Probst, Yasmine; Nguyen, Duc Thanh; Tran, Minh Khoi; Li, Wanqing

    2015-08-01

    Dietary assessment, while traditionally based on pen-and-paper, is rapidly moving towards automatic approaches. This study describes an Australian automatic food record method and its prototype for dietary assessment via the use of a mobile phone and techniques of image processing and pattern recognition. Common visual features including scale invariant feature transformation (SIFT), local binary patterns (LBP), and colour are used for describing food images. The popular bag-of-words (BoW) model is employed for recognizing the images taken by a mobile phone for dietary assessment. Technical details are provided together with discussions on the issues and future work. PMID:26225994

  13. Ground-Based Telescope Parametric Cost Model

    NASA Technical Reports Server (NTRS)

    Stahl, H. Philip; Rowell, Ginger Holmes

    2004-01-01

    A parametric cost model for ground-based telescopes is developed using multi-variable statistical analysis, The model includes both engineering and performance parameters. While diameter continues to be the dominant cost driver, other significant factors include primary mirror radius of curvature and diffraction limited wavelength. The model includes an explicit factor for primary mirror segmentation and/or duplication (i.e.. multi-telescope phased-array systems). Additionally, single variable models based on aperture diameter are derived. This analysis indicates that recent mirror technology advances have indeed reduced the historical telescope cost curve.

  14. Imaging performance of amorphous selenium based flat-panel detectors for digital mammography: characterization of a small area prototype detector.

    PubMed

    Zhao, Wei; Ji, W G; Debrie, Anne; Rowlands, J A

    2003-02-01

    Our work is to investigate and understand the factors affecting the imaging performance of amorphous selenium (a-Se) flat-panel detectors for digital mammography. Both theoretical and experimental methods were developed to investigate the spatial frequency dependent detective quantum efficiency [DQE(f)] of a-Se flat-panel detectors for digital mammography. Since the K edge of a-Se is 12.66 keV and within the energy range of a mammographic spectrum, a theoretical model was developed based on cascaded linear system analysis with parallel processes to take into account the effect of K fluorescence on the modulation transfer function (MTF), noise power spectrum (NPS), and DQE(f) of the detector. This model was used to understand the performance of a small-area prototype detector with 85 microm pixel size. The presampling MTF, NPS, and DQE(f) of the prototype were measured, and compared to the theoretical calculation of the model. The calculation showed that K fluorescence accounted for a 15% reduction in the MTF at the Nyquist frequency (fNy) of the prototype detector, and the NPS at fNy was reduced to 89% of that at zero spatial frequency. The measurement of presampling MTF of the prototype detector revealed an additional source of blurring, which was attributed to charge trapping in the blocking layer at the interface between a-Se and the active matrix. This introduced a drop in both presampling MTF and NPS at high spatial frequency, and reduced aliasing in the NPS. As a result, the DQE(f) of the prototype detector at fNy approached 40% of that at zero spatial frequency. The measured and calculated DQE(f) using the linear system model have reasonable agreement, indicating that the factors controlling image quality in a-Se based mammographic detectors are fully understood, and the model can be used to further optimize detector imaging performance. PMID:12607843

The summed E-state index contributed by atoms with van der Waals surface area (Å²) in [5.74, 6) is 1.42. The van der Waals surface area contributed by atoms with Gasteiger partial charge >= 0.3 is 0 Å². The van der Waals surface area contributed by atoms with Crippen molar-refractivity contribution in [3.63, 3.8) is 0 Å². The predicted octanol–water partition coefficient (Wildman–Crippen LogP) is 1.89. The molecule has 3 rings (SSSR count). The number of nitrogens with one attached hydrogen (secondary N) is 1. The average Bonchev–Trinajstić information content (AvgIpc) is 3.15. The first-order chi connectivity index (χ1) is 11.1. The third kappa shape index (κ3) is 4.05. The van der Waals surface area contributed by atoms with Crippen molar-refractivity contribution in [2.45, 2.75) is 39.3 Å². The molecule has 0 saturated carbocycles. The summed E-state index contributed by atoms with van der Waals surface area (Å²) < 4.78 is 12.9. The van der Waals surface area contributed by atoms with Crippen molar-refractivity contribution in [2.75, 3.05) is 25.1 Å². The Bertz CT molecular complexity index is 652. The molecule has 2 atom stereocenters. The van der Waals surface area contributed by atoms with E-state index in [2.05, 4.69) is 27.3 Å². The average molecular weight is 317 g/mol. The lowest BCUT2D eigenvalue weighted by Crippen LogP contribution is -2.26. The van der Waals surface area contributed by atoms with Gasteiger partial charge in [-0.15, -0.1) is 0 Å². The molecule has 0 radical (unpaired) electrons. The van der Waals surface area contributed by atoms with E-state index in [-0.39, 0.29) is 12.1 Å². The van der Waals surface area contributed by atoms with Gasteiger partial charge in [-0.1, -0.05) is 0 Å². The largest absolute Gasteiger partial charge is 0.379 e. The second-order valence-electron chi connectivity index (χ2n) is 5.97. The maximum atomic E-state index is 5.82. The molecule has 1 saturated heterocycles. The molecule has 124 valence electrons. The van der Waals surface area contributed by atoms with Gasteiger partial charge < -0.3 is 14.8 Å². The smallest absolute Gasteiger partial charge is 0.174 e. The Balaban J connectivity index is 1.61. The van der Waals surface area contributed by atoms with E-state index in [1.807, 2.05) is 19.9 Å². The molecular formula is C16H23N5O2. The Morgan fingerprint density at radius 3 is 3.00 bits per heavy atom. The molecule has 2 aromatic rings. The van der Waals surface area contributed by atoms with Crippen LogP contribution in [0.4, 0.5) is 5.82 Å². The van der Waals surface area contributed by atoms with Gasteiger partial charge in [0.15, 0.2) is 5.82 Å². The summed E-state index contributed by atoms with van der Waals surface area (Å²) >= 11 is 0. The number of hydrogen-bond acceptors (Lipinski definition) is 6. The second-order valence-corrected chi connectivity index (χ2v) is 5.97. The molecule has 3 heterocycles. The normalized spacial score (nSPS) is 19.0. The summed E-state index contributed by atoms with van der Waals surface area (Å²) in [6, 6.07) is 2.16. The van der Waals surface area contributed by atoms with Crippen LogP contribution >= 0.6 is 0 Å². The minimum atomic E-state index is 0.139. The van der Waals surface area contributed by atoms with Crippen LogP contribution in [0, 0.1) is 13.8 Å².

15. Performance evaluation of ground based radar systems

    NASA Astrophysics Data System (ADS)

    Grant, Stanley E.

    1994-06-01

    Ground based radar systems are a critical resource to the command, control, and communications system. This thesis provides the tools and methods to better understand the actual performance of an operational ground based radar system. This thesis defines two measurable performance standards: (1) the baseline performance, which is based on the sensor's internal characteristics, and (2) the theoretical performance, which considers not only the sensor's internal characteristics, but also the effects of the surrounding terrain and atmosphere on the sensor's performance. The baseline radar system performance, often used by operators, contractors, and radar modeling software to determine the expected system performance, is a simplistic and unrealistic means to predict actual radar system performance. The theoretical radar system performance is more complex; but, the results are much more indicative of the actual performance of an operational radar system. The AN/UPS-1 at the Naval Postgraduate School was used as the system under test to illustrate the baseline and theoretical radar system performance. The terrain effects are shown by performing a multipath study and producing coverage diagrams. The key variables used to construct the multipath study and coverage diagrams are discussed in detail. The atmospheric effects are illustrated by using the Integrated Refractive Effects Prediction System (IREPS) and the Engineer's Refractive Effects Prediction System (EREPS) software tools to produce propagations conditions summaries and coverage displays.